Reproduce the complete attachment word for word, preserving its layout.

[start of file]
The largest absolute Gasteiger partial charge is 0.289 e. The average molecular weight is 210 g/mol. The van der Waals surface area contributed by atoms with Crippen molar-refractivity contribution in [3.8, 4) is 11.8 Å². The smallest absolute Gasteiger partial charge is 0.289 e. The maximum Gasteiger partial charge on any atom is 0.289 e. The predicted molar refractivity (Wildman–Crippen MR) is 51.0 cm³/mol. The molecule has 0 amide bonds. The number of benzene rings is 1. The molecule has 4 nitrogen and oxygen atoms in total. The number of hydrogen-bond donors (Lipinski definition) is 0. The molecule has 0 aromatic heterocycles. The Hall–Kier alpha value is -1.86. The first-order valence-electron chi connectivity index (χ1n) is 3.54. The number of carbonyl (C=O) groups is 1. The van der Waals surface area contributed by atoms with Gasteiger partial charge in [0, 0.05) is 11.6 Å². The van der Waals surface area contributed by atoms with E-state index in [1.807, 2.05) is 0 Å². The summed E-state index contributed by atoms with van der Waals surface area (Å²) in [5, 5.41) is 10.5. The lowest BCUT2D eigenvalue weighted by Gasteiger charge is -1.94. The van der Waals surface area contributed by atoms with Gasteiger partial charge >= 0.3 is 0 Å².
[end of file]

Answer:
The largest absolute Gasteiger partial charge is 0.289 e. The average molecular weight is 210 g/mol. The van der Waals surface area contributed by atoms with Crippen molar-refractivity contribution in [3.8, 4) is 11.8 Å². The smallest absolute Gasteiger partial charge is 0.289 e. The maximum Gasteiger partial charge on any atom is 0.289 e. The predicted molar refractivity (Wildman–Crippen MR) is 51.0 cm³/mol. The molecule has 0 amide bonds. The number of benzene rings is 1. The molecule has 4 nitrogen and oxygen atoms in total. The number of hydrogen-bond donors (Lipinski definition) is 0. The molecule has 0 aromatic heterocycles. The Hall–Kier alpha value is -1.86. The first-order valence-electron chi connectivity index (χ1n) is 3.54. The number of carbonyl (C=O) groups is 1. The van der Waals surface area contributed by atoms with Gasteiger partial charge in [0, 0.05) is 11.6 Å². The van der Waals surface area contributed by atoms with E-state index in [1.807, 2.05) is 0 Å². The summed E-state index contributed by atoms with van der Waals surface area (Å²) in [5, 5.41) is 10.5. The lowest BCUT2D eigenvalue weighted by Gasteiger charge is -1.94. The van der Waals surface area contributed by atoms with Gasteiger partial charge >= 0.3 is 0 Å².